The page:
Discussion in 'Heritage railways & Centres in the Uk' started by nine elms fan, Nov 4, 2012.
No it isn't, but still a key section.
One of these:
Ah, and I thought it was a predictive text misprint
I particularly enjoy walking along the dyke from Northiam to Bodiam, 3 1/2 miles of uninterupted nature, no roads, no houses, silence....
No pubs either
Not is not, negotiations still continue on those. The section is however important in that its the site for the junction road loop and its purchase allows the environmental studies for the missing section to go ahead.
These two pictures were taken in 2012 and show the beginning of the new section just bought, with Junction Road crossing the pictures.
The first is taken looking towards Robertsbridge. The overgrown section had a siding on the left, and then led to Austen's bridge, a relatively new bridge over the river Rother. It was one of the last improvements made to the line.
The second is taken from the new section, looking back over the road towards the end of the currently laid track.
It's all heavily overgrown, but then it's been 50 years since the track was lifted.
Hope that gives you a better idea of what we are talking about.
I really excited about the Rother Valley project, not only because the K&ESR is probably my most loved standard gauge preserved/heritage railway, but because I'm fascinated to see how these 3ish extra miles transform the railway and the communities that it goes through
I'm going to do a PH, here, whilst i fully support the reopening of these 3 miles, i'm not sure if the K&ESR will be ready to operate it, its going to stretch the railway, my concern is that its going to need a change of mindset, and from what i have seen over the years, change happens very slowly .
But always gets there in the end.
I had another rummage in my pictures, and found this one of the site of Salehurst halt, taken in 1996. It probably doesn't look any different today; the rails were lifted in the early 1970s.
The line ran from left to right, Robertsbridge-Tenterden.
The halt was just a wooden platform and a bench, so unsurprisingly there is nothing left today.
This bit is pretty much in the middle of the two stretches currently under negotiation.
Ironically for the objectors, a stop here would secure good business for the pub in the village, a few yards up the path. This is probably the nearest the railway passed to the village church of the community it said to serve. It strikes me as potentially very attractive to get off one train here, walk up for a beer or a lunch, and carry on with the next.
This shot shows the trackbed towards Robertsbridge. The halt platform was on the right.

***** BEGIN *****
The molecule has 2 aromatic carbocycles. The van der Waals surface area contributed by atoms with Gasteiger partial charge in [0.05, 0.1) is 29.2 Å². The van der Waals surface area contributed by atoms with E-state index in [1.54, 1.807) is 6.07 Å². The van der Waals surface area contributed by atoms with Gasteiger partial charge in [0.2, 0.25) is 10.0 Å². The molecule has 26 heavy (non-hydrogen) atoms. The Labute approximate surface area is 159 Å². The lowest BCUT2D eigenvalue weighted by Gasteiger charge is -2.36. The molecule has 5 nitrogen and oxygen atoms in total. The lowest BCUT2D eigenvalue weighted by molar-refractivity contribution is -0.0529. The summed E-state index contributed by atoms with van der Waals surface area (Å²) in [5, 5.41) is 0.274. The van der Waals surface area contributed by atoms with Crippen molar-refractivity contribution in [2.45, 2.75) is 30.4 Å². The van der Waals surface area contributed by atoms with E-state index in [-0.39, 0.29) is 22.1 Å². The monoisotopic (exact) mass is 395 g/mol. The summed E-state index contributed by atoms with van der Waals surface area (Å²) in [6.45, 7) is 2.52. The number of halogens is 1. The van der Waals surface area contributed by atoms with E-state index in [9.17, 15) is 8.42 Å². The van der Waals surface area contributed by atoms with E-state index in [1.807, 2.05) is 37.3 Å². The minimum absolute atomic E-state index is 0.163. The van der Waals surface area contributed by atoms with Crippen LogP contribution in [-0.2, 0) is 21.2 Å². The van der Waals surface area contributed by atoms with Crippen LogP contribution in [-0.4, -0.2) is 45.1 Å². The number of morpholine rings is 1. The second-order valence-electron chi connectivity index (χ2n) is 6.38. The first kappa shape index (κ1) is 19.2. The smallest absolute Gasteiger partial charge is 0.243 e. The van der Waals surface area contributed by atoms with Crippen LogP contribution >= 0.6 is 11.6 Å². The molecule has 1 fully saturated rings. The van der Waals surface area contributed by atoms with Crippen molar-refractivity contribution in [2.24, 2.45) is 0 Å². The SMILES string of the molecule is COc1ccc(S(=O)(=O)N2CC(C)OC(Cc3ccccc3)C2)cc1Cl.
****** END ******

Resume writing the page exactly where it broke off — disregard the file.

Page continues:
The building in the bushes is a brick built pillbox, quite common in this part of the country, where the Germans were expected to invade. The line even housed a railway mounted gun, which, I'm told, fired a single practice shot, which landed in Rye bay. Take that ! Unfortunately the wagon with the gun on it was unstable and had to be propped up with sleepers for each shot. Waaaait - we're not ready yet....
All this is on the shores of the former sea inlet, which Bodiam castle was built to defend - against the French. What, them too? Unfortunately, once it was finished, the inlet silted up and the French stopped coming.
Lovely bits of history there.
Update time. Sounds like progress, though the actual wording looks like just the tip of the iceberg:
I have a vague recolection that this was said about the Northiam extension and again for Bodiam
Changes have already started.
For example some of each years trainee signalmen are now learning Northiam as their first box as well as those who are learning Tenterden Town or Wittersham Rd. Some of the existing Wittersham Rd signalmen have been learning Northiam ready for when most passing moves take place there on the extended schedules.
Yes, one does get the impression that the whole operation is in Duck Mode at present. Visible, and reported progress is currently glacial. However, I'll bet there's some VERY busy bunnies behind the scenes right now...
At least no-one mentioned "Project Headcorn" ...... Whoops!
The pub in the village is actually called The Salehurst Halt, so it would be odd if the railway ran through without stopping...
Be nice to think that there might be a halt included, but there will be a lot of limits placed on the operation to pacify the nimby element , there will be those in Salehurst who will fight to keep what they see as their village unspoilt by train loads of tourists .
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